Revel Casino Revel Casino Revel Casino

The floor is thrown together haphazardly. I can't find any rhyme or reason to where things are: video poker, slots, high-limit, low-limit, table games, all strewn about seemingly at random by someone who thinks Vegas casinos are cool but doesn't really understand why. There are the requisite themed restaurants, but they somehow all look alike. There is a bar in the casino called Flirt – just in case you need instructions, they're right there in the trendy Vegas name. There's no buffet – buffets are so provincial.

Revel restaurant Flirt at Revel

A great trend that came to Vegas a few years ago is the “ultra-lounge,” and Revel follows along, its ultra-lounge discreetly tucked away in a corner of the casino. An ultra-lounge is a room where they put all the pretentious douchebags, so the rest of us don't have to deal with them.

Revel's video poker payouts for Jacks or Better are 8/5 (97.3%); Borgata's are 9/6 (99.54%) – “full pay,” as good as it gets. Revel's payouts for Deuces Wild are 20/12/10/4 (97.58%), which beats Borgata's 16/13/4 (96.77%) slightly. Revel's video roulette machines are double-zero games (which you should never play), while Borgata's are single-zero. Not much going for Revel here.

But what about poker? I set out to find the poker room. The directory sign sent me up the massive escalators in the glass-enclosed lobby, but no poker room was evident. Finally I gave up and found an employee standing around trying to look helpful. Following his directions led me up the giant escalator, then past a sign clearly indicating that the general public was not to pass the sign.

I walked down a surreal, empty corridor, like an eerie space station set from Doctor Who. Then another empty corridor, then another, not passing a single human being, the feeling that I'd taken a very wrong turn growing with each step.

Revel corridor, on the way to the poker room Revel corridor, on the way to the poker room, part 2 Revel corridor, on the way to the poker room, part 3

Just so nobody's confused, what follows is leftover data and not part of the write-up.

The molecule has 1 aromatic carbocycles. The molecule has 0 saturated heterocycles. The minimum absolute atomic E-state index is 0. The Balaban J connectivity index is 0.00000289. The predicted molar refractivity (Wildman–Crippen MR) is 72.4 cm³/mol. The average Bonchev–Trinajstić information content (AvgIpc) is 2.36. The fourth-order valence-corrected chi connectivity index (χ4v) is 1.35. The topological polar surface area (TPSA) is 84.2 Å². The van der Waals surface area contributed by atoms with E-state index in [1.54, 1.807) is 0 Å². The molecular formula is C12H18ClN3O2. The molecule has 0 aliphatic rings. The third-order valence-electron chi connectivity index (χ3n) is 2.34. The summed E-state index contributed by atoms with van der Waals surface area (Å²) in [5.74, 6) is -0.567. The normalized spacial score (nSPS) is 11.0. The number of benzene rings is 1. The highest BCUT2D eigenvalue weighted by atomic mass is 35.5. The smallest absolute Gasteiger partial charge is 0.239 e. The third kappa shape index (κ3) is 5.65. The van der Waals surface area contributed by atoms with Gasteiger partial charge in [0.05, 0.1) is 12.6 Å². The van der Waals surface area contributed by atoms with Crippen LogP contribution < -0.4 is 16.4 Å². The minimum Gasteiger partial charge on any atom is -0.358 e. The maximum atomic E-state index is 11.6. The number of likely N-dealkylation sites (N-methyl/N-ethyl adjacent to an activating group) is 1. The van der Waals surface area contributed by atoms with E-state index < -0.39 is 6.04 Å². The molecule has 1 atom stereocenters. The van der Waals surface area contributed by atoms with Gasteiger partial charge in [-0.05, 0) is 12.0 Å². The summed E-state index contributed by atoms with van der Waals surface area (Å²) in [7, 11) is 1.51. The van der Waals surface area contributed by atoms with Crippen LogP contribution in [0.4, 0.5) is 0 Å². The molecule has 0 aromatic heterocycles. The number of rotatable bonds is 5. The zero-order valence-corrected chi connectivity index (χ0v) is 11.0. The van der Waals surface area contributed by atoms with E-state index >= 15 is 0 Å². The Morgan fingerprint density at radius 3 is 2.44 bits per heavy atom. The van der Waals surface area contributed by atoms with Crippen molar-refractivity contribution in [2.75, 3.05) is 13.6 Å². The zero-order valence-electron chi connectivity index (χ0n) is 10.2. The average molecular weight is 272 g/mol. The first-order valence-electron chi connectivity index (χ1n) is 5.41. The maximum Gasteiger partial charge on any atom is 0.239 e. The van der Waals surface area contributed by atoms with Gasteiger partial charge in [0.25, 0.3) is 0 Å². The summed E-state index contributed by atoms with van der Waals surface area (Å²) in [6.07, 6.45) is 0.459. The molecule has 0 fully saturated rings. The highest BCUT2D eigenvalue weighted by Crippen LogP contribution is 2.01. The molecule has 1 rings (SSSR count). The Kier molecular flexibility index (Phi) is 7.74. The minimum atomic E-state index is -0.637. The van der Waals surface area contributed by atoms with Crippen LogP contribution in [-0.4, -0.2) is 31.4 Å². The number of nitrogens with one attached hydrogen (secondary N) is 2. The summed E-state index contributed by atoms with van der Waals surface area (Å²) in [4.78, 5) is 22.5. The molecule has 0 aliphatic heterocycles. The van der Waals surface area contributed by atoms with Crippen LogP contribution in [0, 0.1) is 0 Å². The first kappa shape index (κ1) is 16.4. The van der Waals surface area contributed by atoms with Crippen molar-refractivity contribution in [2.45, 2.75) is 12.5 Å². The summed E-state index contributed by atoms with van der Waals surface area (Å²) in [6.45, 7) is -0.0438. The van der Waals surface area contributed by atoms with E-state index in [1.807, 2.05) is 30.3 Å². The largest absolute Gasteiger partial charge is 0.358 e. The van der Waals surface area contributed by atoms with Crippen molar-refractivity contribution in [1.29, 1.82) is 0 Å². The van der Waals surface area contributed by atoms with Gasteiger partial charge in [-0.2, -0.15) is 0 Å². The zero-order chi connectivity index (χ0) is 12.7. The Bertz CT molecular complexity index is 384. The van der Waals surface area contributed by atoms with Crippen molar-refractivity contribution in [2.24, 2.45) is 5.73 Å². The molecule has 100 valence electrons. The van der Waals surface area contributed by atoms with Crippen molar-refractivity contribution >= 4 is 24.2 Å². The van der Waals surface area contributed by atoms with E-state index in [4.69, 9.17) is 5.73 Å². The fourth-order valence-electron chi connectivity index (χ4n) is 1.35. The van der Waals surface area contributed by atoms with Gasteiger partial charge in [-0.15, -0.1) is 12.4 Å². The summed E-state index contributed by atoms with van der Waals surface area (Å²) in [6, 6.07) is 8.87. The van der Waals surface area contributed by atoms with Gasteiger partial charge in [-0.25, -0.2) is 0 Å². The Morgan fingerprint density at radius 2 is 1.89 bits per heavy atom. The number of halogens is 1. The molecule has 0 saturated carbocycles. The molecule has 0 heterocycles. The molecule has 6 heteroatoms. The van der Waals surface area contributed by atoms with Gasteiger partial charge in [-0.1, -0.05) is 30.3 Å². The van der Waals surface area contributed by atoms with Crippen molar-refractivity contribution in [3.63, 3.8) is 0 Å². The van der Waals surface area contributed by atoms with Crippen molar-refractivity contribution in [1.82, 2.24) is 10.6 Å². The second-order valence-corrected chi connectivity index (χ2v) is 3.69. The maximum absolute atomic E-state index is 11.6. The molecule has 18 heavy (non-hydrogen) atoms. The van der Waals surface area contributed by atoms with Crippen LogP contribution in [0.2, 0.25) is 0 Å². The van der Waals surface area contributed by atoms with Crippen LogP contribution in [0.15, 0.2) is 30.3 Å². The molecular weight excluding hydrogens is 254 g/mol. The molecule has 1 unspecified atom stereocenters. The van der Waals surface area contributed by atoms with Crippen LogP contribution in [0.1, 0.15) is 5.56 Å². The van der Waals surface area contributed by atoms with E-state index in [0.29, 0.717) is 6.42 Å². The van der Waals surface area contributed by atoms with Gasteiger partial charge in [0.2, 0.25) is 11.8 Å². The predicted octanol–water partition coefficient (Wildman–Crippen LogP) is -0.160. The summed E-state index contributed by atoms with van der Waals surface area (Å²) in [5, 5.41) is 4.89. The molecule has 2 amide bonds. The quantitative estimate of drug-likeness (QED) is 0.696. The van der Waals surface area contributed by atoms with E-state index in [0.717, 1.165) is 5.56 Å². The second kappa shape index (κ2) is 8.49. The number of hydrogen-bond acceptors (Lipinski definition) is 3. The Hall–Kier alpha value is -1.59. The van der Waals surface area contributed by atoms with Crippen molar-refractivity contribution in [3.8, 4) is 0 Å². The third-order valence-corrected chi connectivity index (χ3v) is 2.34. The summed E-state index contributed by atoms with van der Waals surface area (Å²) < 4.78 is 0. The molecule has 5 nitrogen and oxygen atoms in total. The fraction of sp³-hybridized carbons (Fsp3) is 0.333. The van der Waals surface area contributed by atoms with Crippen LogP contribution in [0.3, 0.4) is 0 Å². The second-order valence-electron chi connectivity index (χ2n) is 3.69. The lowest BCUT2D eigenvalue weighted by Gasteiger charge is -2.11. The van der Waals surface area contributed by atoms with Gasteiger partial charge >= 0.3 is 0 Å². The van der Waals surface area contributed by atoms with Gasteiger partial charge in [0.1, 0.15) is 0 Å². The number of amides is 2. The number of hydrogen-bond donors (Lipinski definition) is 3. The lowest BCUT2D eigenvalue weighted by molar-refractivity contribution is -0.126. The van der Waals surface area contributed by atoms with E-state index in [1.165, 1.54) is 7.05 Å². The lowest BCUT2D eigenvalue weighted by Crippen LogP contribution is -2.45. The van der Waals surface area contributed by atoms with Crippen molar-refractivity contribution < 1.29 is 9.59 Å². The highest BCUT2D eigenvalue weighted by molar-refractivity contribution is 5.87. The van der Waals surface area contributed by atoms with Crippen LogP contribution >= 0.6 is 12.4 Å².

Finally, I came upon the Revel poker room – a dark, quiet room near the back, on a level above the casino – where they were running two tables of 1-2 No Limit, and that's it. Two tables.

Revel poker room

This is the Borgata poker room, for comparison:

Borgata poker room

Once there, I explored this bizarrely empty upper level, and discovered that you can get to this level from the casino, using a nondescript staircase next to Flirt. You'd never know by looking at it, and clearly the guy who gave me directions didn't know.

Nice poker rooms are the trend in Vegas; I guess secret, back-room poker is supposed to one-up the trend. And this one-upping is a recurring theme at Revel. Vegas casinos are restricting smoking to designated areas; at Revel, you can't smoke anywhere in the building. Vegas casinos are getting bigger; at Revel, to get to the hotel lobby, you go up three giant escalators to the eleventh floor and then walk down a long corridor where you can barely see to the other end. (Or just park on the eleventh floor and go straight there.)

And then there's the Vegas trend of having dancers in the casino. This is cool. It's edgy, and adds a little mystery and excitement to the experience. Revel wanted to one-up this trend, too, but unfortunately it was designed by someone who knows as much about cool as Mitt Romney knows about the middle class.

Here are some Las Vegas casino dancers: Planet Hollywood, New York New York, and Luxor.

Planet Hollywood casino dancer New York New York casino dancer Luxor casino dancer

How do you one-up casino dancers? How about a whole strip club, right in the casino? Well, yes, that would do it. That would be edgy. That would be cool. But it would also be too much for some customers, and offensive to others. That's the price of cool. Revel didn't want to pay the price, so they made a fake strip club instead.

The “Royal Jelly Burlesque Nightclub” is open to the casino, so everyone walking by can see how cool it isn't. So, it would have to be fake: in New Jersey, you can have alcohol, or you can have strippers, but you can't have both in the same joint. (Yes, The Sopranos got this tragically wrong.) So, there are dancers pretending to be strippers, which turns out to be pretty lame. This isn't edgy; this isn't cool. This is trying too hard.